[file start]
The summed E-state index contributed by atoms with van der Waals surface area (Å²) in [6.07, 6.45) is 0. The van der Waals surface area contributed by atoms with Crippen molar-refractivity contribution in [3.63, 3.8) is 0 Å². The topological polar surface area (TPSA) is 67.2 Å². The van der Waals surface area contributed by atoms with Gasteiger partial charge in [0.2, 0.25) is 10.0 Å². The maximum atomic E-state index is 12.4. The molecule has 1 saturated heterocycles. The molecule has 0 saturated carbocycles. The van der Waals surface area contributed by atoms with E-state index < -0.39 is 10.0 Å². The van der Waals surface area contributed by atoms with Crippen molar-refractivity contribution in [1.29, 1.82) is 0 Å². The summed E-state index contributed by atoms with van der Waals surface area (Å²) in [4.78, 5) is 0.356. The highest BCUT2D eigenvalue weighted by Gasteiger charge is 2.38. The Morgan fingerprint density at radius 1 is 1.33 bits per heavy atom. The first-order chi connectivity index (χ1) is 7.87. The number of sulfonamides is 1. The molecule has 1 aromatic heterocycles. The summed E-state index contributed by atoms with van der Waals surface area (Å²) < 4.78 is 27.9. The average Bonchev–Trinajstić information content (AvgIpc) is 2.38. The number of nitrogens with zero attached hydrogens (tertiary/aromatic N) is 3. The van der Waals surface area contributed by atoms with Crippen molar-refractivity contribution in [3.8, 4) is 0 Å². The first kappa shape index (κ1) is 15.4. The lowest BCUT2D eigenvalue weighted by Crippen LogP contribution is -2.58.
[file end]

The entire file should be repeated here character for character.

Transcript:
The summed E-state index contributed by atoms with van der Waals surface area (Å²) in [6.07, 6.45) is 0. The van der Waals surface area contributed by atoms with Crippen molar-refractivity contribution in [3.63, 3.8) is 0 Å². The topological polar surface area (TPSA) is 67.2 Å². The van der Waals surface area contributed by atoms with Gasteiger partial charge in [0.2, 0.25) is 10.0 Å². The maximum atomic E-state index is 12.4. The molecule has 1 saturated heterocycles. The molecule has 0 saturated carbocycles. The van der Waals surface area contributed by atoms with E-state index < -0.39 is 10.0 Å². The van der Waals surface area contributed by atoms with Crippen molar-refractivity contribution in [1.29, 1.82) is 0 Å². The summed E-state index contributed by atoms with van der Waals surface area (Å²) in [4.78, 5) is 0.356. The highest BCUT2D eigenvalue weighted by Gasteiger charge is 2.38. The Morgan fingerprint density at radius 1 is 1.33 bits per heavy atom. The first-order chi connectivity index (χ1) is 7.87. The number of sulfonamides is 1. The molecule has 1 aromatic heterocycles. The summed E-state index contributed by atoms with van der Waals surface area (Å²) < 4.78 is 27.9. The average Bonchev–Trinajstić information content (AvgIpc) is 2.38. The number of nitrogens with zero attached hydrogens (tertiary/aromatic N) is 3. The van der Waals surface area contributed by atoms with Crippen molar-refractivity contribution in [3.8, 4) is 0 Å². The first kappa shape index (κ1) is 15.4. The lowest BCUT2D eigenvalue weighted by Crippen LogP contribution is -2.58.